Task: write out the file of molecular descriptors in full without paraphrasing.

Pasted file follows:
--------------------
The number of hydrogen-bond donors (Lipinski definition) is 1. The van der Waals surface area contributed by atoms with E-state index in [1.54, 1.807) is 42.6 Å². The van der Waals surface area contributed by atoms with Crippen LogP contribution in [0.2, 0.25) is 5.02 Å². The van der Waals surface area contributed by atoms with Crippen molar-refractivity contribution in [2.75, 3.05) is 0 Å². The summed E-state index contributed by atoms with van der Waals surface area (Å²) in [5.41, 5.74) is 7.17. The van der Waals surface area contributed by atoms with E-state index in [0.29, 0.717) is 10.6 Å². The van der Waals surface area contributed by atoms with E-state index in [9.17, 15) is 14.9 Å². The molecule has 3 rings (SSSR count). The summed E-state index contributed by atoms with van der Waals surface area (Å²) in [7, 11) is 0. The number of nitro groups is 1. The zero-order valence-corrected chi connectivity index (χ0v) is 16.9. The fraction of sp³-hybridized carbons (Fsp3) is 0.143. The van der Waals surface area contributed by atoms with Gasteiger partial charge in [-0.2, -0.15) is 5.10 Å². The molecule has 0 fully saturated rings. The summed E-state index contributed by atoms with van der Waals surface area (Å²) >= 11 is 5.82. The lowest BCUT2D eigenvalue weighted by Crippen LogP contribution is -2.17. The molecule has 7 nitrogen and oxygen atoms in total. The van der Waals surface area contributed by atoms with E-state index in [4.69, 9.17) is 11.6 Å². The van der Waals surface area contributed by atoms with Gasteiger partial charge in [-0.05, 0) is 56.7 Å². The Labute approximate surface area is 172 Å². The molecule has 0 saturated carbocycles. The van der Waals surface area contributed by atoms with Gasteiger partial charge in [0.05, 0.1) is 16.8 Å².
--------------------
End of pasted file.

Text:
The number of hydrogen-bond donors (Lipinski definition) is 1. The van der Waals surface area contributed by atoms with E-state index in [1.54, 1.807) is 42.6 Å². The van der Waals surface area contributed by atoms with Crippen LogP contribution in [0.2, 0.25) is 5.02 Å². The van der Waals surface area contributed by atoms with Crippen molar-refractivity contribution in [2.75, 3.05) is 0 Å². The summed E-state index contributed by atoms with van der Waals surface area (Å²) in [5.41, 5.74) is 7.17. The van der Waals surface area contributed by atoms with E-state index in [0.29, 0.717) is 10.6 Å². The van der Waals surface area contributed by atoms with E-state index in [9.17, 15) is 14.9 Å². The molecule has 3 rings (SSSR count). The summed E-state index contributed by atoms with van der Waals surface area (Å²) in [7, 11) is 0. The number of nitro groups is 1. The zero-order valence-corrected chi connectivity index (χ0v) is 16.9. The fraction of sp³-hybridized carbons (Fsp3) is 0.143. The van der Waals surface area contributed by atoms with Gasteiger partial charge in [-0.2, -0.15) is 5.10 Å². The molecule has 0 fully saturated rings. The summed E-state index contributed by atoms with van der Waals surface area (Å²) >= 11 is 5.82. The lowest BCUT2D eigenvalue weighted by Crippen LogP contribution is -2.17. The molecule has 7 nitrogen and oxygen atoms in total. The van der Waals surface area contributed by atoms with E-state index in [4.69, 9.17) is 11.6 Å². The van der Waals surface area contributed by atoms with Gasteiger partial charge in [-0.05, 0) is 56.7 Å². The Labute approximate surface area is 172 Å². The molecule has 0 saturated carbocycles. The van der Waals surface area contributed by atoms with Gasteiger partial charge in [0.05, 0.1) is 16.8 Å².